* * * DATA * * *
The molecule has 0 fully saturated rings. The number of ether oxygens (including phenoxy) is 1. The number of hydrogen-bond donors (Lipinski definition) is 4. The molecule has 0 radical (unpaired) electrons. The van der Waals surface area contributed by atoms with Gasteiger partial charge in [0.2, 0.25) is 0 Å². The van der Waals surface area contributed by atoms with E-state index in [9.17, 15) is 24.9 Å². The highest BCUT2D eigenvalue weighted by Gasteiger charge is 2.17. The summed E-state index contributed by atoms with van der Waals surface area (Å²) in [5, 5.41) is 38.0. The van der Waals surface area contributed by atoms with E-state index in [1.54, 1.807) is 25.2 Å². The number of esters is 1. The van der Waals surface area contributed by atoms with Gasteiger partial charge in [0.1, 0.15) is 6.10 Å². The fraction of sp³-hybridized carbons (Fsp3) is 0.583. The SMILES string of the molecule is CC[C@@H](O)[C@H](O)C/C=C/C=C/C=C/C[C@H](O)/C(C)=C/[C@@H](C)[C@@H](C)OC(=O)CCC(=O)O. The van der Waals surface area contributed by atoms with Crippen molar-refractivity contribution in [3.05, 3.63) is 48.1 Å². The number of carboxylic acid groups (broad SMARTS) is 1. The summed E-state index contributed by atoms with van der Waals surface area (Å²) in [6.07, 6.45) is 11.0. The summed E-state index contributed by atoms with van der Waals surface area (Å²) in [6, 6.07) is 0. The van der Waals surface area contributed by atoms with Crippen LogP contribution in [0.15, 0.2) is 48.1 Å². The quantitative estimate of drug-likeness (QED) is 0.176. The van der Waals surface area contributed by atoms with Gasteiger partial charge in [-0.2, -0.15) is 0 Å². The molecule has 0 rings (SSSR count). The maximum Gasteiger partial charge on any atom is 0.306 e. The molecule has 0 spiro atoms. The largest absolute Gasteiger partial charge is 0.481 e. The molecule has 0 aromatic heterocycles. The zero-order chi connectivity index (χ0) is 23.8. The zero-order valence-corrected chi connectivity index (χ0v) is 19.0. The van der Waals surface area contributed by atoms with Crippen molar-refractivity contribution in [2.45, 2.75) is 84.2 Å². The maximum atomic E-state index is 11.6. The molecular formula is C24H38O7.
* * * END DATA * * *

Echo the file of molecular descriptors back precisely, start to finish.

The molecule has 0 fully saturated rings. The number of ether oxygens (including phenoxy) is 1. The number of hydrogen-bond donors (Lipinski definition) is 4. The molecule has 0 radical (unpaired) electrons. The van der Waals surface area contributed by atoms with Gasteiger partial charge in [0.2, 0.25) is 0 Å². The van der Waals surface area contributed by atoms with E-state index in [9.17, 15) is 24.9 Å². The highest BCUT2D eigenvalue weighted by Gasteiger charge is 2.17. The summed E-state index contributed by atoms with van der Waals surface area (Å²) in [5, 5.41) is 38.0. The van der Waals surface area contributed by atoms with E-state index in [1.54, 1.807) is 25.2 Å². The number of esters is 1. The van der Waals surface area contributed by atoms with Gasteiger partial charge in [0.1, 0.15) is 6.10 Å². The fraction of sp³-hybridized carbons (Fsp3) is 0.583. The SMILES string of the molecule is CC[C@@H](O)[C@H](O)C/C=C/C=C/C=C/C[C@H](O)/C(C)=C/[C@@H](C)[C@@H](C)OC(=O)CCC(=O)O. The van der Waals surface area contributed by atoms with Crippen molar-refractivity contribution in [3.05, 3.63) is 48.1 Å². The number of carboxylic acid groups (broad SMARTS) is 1. The summed E-state index contributed by atoms with van der Waals surface area (Å²) in [6.07, 6.45) is 11.0. The summed E-state index contributed by atoms with van der Waals surface area (Å²) in [6, 6.07) is 0. The van der Waals surface area contributed by atoms with Crippen LogP contribution in [0.15, 0.2) is 48.1 Å². The quantitative estimate of drug-likeness (QED) is 0.176. The van der Waals surface area contributed by atoms with Gasteiger partial charge in [-0.2, -0.15) is 0 Å². The molecule has 0 rings (SSSR count). The maximum Gasteiger partial charge on any atom is 0.306 e. The molecule has 0 spiro atoms. The largest absolute Gasteiger partial charge is 0.481 e. The molecule has 0 aromatic heterocycles. The zero-order chi connectivity index (χ0) is 23.8. The zero-order valence-corrected chi connectivity index (χ0v) is 19.0. The van der Waals surface area contributed by atoms with Crippen molar-refractivity contribution in [2.45, 2.75) is 84.2 Å². The maximum atomic E-state index is 11.6. The molecular formula is C24H38O7.